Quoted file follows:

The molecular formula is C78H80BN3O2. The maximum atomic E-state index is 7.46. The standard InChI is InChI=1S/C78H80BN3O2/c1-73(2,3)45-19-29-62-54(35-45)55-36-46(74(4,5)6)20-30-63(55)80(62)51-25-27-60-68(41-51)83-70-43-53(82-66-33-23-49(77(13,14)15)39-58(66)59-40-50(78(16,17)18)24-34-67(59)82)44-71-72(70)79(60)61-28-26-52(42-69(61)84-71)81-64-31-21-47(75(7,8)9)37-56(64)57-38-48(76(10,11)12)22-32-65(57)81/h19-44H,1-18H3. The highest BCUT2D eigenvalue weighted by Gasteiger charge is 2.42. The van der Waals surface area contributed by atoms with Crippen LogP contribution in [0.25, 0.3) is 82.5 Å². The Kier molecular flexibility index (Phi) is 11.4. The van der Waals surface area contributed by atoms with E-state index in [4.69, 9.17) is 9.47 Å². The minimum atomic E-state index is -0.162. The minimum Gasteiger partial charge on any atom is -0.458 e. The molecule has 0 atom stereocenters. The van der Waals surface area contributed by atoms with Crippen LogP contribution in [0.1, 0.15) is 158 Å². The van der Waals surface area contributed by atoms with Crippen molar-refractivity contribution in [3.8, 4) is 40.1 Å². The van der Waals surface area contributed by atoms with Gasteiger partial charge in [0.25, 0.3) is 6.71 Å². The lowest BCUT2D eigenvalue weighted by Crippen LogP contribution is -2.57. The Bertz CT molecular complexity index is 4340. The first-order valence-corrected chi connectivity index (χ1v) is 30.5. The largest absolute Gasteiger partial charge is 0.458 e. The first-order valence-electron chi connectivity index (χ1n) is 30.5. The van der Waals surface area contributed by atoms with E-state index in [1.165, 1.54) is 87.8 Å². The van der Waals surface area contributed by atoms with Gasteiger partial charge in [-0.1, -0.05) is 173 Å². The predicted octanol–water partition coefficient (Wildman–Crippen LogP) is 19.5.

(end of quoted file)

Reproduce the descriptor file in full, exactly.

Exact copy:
The molecular formula is C78H80BN3O2. The maximum atomic E-state index is 7.46. The standard InChI is InChI=1S/C78H80BN3O2/c1-73(2,3)45-19-29-62-54(35-45)55-36-46(74(4,5)6)20-30-63(55)80(62)51-25-27-60-68(41-51)83-70-43-53(82-66-33-23-49(77(13,14)15)39-58(66)59-40-50(78(16,17)18)24-34-67(59)82)44-71-72(70)79(60)61-28-26-52(42-69(61)84-71)81-64-31-21-47(75(7,8)9)37-56(64)57-38-48(76(10,11)12)22-32-65(57)81/h19-44H,1-18H3. The highest BCUT2D eigenvalue weighted by Gasteiger charge is 2.42. The van der Waals surface area contributed by atoms with Crippen LogP contribution in [0.25, 0.3) is 82.5 Å². The Kier molecular flexibility index (Phi) is 11.4. The van der Waals surface area contributed by atoms with E-state index in [4.69, 9.17) is 9.47 Å². The minimum atomic E-state index is -0.162. The minimum Gasteiger partial charge on any atom is -0.458 e. The molecule has 0 atom stereocenters. The van der Waals surface area contributed by atoms with Crippen LogP contribution in [0.1, 0.15) is 158 Å². The van der Waals surface area contributed by atoms with Crippen molar-refractivity contribution in [3.8, 4) is 40.1 Å². The van der Waals surface area contributed by atoms with Gasteiger partial charge in [0.25, 0.3) is 6.71 Å². The lowest BCUT2D eigenvalue weighted by Crippen LogP contribution is -2.57. The Bertz CT molecular complexity index is 4340. The first-order valence-corrected chi connectivity index (χ1v) is 30.5. The largest absolute Gasteiger partial charge is 0.458 e. The first-order valence-electron chi connectivity index (χ1n) is 30.5. The van der Waals surface area contributed by atoms with E-state index in [1.165, 1.54) is 87.8 Å². The van der Waals surface area contributed by atoms with Gasteiger partial charge in [-0.1, -0.05) is 173 Å². The predicted octanol–water partition coefficient (Wildman–Crippen LogP) is 19.5.